She-Ra and the Princesses of Power season 2 review: Morally ambiguous antiheroes… for kids!
What princesses, what power! The fun, fiery She-Ra reboot nominally stars Adora (voiced by Aimee Carrero), a mysterious orphan with a magic sword. But as season 2 of the animated adventure begins, she’s just one member of the Princess Alliance, a femocracy run on diverse opinions. “Maybe it’s time for us to stop fighting and start healing!” says Perfuma (Genesis Rodriguez), the hippie floral mystic who just wants everyone to think of the forests.
And the show’s real fun lies behind enemy lines in the Fright Zone with Catra (AJ Michalka), Adora’s friend-turned-antagonist. Catra is desperate for attention from a world she despises: baby’s first antihero, if your baby’s lucky. Catra’s flanked by desperate-to-please Scorpia (Superstore’s Lauren Ash), an oddly sweet middle-manager-of-despotism with destructive pincer-hands and a groovy side-swooped undercut. Scorpia’s a goof, but she has holy-fool clarity when it comes to the confounding Catra-Adora dynamic. “Even when you’re trying to kill each other,” Scorpia explains, “You can tell there’s a real bond there.”
She-Ra is building something real special in that central antagonist pairing. Still, this season is short (seven episodes), and it too-patiently builds toward larger revelations ahead. Top bad dude Hordak (Keston John) continues to linger in the shadows plotting some mysterious thing, though the teases about his grand design suggest that trippier flights of science-fantasy await.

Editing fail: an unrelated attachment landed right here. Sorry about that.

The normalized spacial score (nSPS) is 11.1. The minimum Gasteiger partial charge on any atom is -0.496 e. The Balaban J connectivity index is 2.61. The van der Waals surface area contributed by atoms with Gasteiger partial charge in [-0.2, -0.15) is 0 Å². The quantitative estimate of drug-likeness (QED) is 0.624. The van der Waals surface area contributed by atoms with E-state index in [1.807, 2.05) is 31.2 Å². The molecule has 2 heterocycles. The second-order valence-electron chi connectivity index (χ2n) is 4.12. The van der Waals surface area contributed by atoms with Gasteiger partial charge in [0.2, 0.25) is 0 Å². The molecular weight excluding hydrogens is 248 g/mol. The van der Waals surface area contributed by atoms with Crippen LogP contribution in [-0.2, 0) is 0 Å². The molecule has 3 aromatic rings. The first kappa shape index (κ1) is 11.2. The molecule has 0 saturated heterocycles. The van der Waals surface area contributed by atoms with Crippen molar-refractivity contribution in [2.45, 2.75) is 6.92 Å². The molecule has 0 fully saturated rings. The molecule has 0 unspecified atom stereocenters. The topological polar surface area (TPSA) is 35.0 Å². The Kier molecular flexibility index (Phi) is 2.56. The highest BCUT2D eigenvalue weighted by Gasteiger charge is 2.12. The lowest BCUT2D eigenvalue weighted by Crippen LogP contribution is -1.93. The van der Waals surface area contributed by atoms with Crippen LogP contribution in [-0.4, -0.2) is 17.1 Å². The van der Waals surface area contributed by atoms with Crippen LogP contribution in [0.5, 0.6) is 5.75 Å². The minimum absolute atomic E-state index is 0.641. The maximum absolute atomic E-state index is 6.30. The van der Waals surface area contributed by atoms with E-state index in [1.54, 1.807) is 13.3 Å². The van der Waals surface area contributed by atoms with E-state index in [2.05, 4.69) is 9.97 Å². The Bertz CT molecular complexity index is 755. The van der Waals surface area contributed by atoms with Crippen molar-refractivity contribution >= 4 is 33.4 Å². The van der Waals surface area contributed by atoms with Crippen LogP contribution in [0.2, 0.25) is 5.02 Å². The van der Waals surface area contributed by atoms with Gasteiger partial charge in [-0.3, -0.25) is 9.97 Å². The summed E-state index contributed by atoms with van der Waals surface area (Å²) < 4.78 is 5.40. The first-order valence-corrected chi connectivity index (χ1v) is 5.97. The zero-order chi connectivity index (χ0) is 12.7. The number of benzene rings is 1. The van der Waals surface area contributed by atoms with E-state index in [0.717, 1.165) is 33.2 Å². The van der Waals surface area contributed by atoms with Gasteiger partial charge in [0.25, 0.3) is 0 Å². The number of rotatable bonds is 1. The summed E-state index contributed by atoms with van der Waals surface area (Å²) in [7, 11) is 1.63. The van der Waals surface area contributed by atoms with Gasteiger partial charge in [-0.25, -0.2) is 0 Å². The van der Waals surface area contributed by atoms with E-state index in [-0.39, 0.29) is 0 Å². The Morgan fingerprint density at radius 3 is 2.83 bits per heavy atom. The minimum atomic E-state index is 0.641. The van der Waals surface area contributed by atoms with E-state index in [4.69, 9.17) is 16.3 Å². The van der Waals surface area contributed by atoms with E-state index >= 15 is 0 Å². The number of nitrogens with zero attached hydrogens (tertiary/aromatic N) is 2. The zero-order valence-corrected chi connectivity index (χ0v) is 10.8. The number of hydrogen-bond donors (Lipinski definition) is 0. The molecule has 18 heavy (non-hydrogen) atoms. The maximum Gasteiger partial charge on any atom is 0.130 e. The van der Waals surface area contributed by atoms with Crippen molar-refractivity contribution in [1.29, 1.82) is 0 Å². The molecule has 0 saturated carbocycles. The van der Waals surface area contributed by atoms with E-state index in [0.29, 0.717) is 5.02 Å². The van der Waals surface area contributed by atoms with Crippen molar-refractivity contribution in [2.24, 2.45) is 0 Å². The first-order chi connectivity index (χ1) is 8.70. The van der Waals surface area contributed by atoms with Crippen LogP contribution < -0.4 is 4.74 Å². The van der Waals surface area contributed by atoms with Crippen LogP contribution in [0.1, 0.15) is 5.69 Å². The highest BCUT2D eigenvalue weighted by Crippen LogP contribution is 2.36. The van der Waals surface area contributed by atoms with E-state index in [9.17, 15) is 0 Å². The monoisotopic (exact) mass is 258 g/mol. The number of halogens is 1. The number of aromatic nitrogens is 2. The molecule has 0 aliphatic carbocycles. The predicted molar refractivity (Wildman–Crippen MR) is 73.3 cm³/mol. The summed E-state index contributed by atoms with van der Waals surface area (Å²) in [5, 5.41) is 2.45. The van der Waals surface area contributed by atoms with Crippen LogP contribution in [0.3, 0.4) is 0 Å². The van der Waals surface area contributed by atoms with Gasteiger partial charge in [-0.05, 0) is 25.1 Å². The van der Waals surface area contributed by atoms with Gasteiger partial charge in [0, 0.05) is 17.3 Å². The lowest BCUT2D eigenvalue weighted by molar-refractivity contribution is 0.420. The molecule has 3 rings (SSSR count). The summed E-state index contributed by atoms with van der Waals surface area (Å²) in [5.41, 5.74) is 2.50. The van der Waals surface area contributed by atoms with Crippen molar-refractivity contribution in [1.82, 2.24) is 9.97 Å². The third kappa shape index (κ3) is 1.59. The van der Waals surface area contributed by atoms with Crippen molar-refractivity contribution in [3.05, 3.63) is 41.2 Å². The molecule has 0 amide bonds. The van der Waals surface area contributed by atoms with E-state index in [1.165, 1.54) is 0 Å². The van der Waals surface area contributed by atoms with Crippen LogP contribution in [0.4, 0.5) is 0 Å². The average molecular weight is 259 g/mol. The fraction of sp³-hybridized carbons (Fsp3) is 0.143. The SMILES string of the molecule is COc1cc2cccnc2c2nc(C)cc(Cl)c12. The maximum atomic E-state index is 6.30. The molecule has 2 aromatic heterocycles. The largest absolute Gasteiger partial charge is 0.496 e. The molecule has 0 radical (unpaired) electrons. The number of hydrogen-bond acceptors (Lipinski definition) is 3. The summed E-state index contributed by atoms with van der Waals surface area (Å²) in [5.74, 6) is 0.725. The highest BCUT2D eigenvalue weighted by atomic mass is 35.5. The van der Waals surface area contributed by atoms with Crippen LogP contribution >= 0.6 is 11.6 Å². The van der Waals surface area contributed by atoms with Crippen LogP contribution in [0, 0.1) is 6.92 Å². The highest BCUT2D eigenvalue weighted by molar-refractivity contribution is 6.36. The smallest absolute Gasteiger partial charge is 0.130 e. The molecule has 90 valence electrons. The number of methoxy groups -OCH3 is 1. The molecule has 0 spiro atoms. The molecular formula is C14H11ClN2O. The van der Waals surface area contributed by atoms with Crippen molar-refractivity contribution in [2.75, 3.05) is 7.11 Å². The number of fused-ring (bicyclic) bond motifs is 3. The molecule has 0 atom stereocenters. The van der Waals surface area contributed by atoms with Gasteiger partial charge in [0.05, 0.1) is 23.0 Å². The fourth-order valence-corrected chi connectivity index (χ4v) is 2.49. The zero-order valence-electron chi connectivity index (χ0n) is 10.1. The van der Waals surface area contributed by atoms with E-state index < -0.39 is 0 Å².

Meanwhile, showrunner Noelle Stevenson evolves her robo-fantasy saga in exciting directions. Characters like archer-hacker Bow (Marcus Scribner) and smoke-tendriled magician Shadow Weaver (Lorraine Toussaint) reveal enriching, unexpected backstories. A fortress siege inspires RPG improv in a Community-esque episode. Adora and Glimmer (Karen Fukuhara) are becoming more familiar as protagonists, saving the world while solving deep mysteries in their own past. And the giant ensemble leaves room for some memorable weirdoes, like Entrapta (Christine Woods), a science mastermind who barely seems to care whether she’s innovating for the heroes or the villains.
Recommending TV for kids can sound painfully prescriptive. “This show is good for you,” the critic wrote, fondly remembering the cartoons that were clearly terrible for him. (Release The Pirates of Dark Water on Blu-ray, you cowards!) But I do believe She-Ra has genuine medical benefits. We will need to stop fighting, someday, and start healing. B+
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